I planned to return to the Infinitus 888K (551 miles) trail race after finishing it the first time around three years ago. I had no unfinished business, no urge to go faster. Instead, I just liked that feeling of locking into perpetual motion mode for awhile. And that’s what I got this time around, too.
Second verse same as the first! Finish a loop, return to the RV, tell my dad to make me a sandwich. Well, except for this one time when he wasn’t there and I literally had to make my own sandwich goddammit. I’ll be an honest Abe, I grappled with giving him either 5 stars or 1 star on Yelp. Ultimately, I chose to give him ⭐⭐⭐⭐⭐ because it’s Father’s Day and I love the guy.
Infinitus deja vu was a blast. Last time, I bonded with a rock (RIP, Gary). This time, I bonded with a deteriorating Larry the log. Compared to a piece of pitch, Larry the log was wildly dynamic, transforming from an unbroken pristine state into a pile of churned butter.
Lots of things didn’t happen. I didn’t die and nobody’s uterus fell out — take that former Boston Marathon RDs! I didn’t experience enlightenment, I wasn’t pushed to the brink, and I didn’t come away thinking that running 500-ish miles is terribly high on the crazy scale, which is probably dangerous.
The main differences I found boil down to the people. Last time, I ran 88.8% of the race alone, but not this time! No, this time I had Cassie, who ran 100 miles with me over two days. And even though she could have easily outrun me, she didn’t. That’s love. Toward the end, I got to witness Ben’s pedestrian swagger while sharing a 20-mile loop with him and Jordan when a fun thunderstorm hit. While I had great company for many loops, I felt mostly disconnected from my 888K-er cohort and found myself missing the OGs.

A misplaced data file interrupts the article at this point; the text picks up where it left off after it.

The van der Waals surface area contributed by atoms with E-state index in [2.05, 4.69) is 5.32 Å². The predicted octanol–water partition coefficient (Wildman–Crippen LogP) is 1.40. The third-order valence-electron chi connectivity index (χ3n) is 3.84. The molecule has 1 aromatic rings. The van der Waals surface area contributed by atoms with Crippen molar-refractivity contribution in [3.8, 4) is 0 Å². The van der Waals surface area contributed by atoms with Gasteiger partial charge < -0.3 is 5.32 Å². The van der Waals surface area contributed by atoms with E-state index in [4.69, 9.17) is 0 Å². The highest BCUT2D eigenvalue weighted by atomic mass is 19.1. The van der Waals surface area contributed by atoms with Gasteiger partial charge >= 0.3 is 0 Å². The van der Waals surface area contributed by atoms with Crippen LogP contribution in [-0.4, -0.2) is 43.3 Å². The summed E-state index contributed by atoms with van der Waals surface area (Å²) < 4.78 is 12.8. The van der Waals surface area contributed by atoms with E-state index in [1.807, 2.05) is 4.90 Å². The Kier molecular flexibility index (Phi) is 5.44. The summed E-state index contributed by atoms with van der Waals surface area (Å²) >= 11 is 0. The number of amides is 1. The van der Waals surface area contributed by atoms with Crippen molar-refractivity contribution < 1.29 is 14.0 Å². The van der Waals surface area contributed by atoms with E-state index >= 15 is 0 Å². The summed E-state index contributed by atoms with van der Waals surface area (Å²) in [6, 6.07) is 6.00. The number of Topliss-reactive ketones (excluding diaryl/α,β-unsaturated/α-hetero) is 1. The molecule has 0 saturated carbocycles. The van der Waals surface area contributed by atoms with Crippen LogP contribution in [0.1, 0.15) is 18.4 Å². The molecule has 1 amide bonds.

By day two, I’d guess five of the 17 starters for the 888 still had a hope of finishing. Only Hélène and I had a fighting chance after four days. From my perspective, most of the 888K-ers disappeared very quickly — they were either on completely opposite schedules from me and/or going out for loops infrequently. This largely killed the we’re-all-in-this-together feeling I felt so strongly in 2015.
Back then, when the course was over 20 miles uphill both ways in the snow, I’d hear through the grapevine how the 888K-ers were doing. Like Joel Gat mistaking toothpaste for zinc oxide when tending to his diaper rash. Stories like this not only made me realize some people had it worse than I, but they also made me feel invested in the 888K community. It wasn’t until after the race this year that I could slam five beers and connect with other runners, which is the downside of trying to stay laser-focused on getting the job done.
But the finish line felt the same. After arriving at the Blueberry Hill Ski Lodge for the 41st time in 9 days, I rekindled that blasé, satisfying, hard-to-convey feeling that maybe I did something cool.